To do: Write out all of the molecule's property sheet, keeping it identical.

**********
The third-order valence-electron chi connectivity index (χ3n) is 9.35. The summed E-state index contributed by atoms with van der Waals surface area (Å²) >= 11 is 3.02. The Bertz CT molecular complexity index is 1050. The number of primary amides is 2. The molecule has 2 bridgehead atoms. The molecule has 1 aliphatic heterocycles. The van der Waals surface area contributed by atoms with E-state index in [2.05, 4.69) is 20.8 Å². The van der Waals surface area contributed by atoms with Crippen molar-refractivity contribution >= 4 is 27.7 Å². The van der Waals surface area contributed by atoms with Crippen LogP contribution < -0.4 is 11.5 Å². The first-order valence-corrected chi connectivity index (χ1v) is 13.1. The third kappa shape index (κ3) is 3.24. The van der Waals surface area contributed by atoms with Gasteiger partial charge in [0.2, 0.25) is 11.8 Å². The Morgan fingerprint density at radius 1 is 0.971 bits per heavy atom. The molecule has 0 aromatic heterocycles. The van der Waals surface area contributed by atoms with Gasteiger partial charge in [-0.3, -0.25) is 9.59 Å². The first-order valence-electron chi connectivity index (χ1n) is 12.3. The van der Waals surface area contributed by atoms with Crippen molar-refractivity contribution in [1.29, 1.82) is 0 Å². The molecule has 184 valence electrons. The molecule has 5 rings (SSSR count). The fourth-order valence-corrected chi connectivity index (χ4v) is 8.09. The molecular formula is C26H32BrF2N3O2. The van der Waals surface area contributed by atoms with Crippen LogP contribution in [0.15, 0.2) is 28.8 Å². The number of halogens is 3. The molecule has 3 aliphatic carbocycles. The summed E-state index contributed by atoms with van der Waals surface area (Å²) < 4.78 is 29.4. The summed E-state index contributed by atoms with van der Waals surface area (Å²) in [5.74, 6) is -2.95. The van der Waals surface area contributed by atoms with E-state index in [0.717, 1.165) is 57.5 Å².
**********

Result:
The third-order valence-electron chi connectivity index (χ3n) is 9.35. The summed E-state index contributed by atoms with van der Waals surface area (Å²) >= 11 is 3.02. The Bertz CT molecular complexity index is 1050. The number of primary amides is 2. The molecule has 2 bridgehead atoms. The molecule has 1 aliphatic heterocycles. The van der Waals surface area contributed by atoms with E-state index in [2.05, 4.69) is 20.8 Å². The van der Waals surface area contributed by atoms with Crippen molar-refractivity contribution >= 4 is 27.7 Å². The van der Waals surface area contributed by atoms with Crippen LogP contribution < -0.4 is 11.5 Å². The first-order valence-corrected chi connectivity index (χ1v) is 13.1. The third kappa shape index (κ3) is 3.24. The van der Waals surface area contributed by atoms with Gasteiger partial charge in [0.2, 0.25) is 11.8 Å². The Morgan fingerprint density at radius 1 is 0.971 bits per heavy atom. The molecule has 0 aromatic heterocycles. The van der Waals surface area contributed by atoms with Gasteiger partial charge in [-0.3, -0.25) is 9.59 Å². The first-order valence-electron chi connectivity index (χ1n) is 12.3. The van der Waals surface area contributed by atoms with Crippen molar-refractivity contribution in [1.29, 1.82) is 0 Å². The molecule has 184 valence electrons. The molecule has 5 rings (SSSR count). The fourth-order valence-corrected chi connectivity index (χ4v) is 8.09. The molecular formula is C26H32BrF2N3O2. The van der Waals surface area contributed by atoms with Crippen LogP contribution in [0.15, 0.2) is 28.8 Å². The number of halogens is 3. The molecule has 3 aliphatic carbocycles. The summed E-state index contributed by atoms with van der Waals surface area (Å²) < 4.78 is 29.4. The summed E-state index contributed by atoms with van der Waals surface area (Å²) in [5.74, 6) is -2.95. The van der Waals surface area contributed by atoms with E-state index in [0.717, 1.165) is 57.5 Å².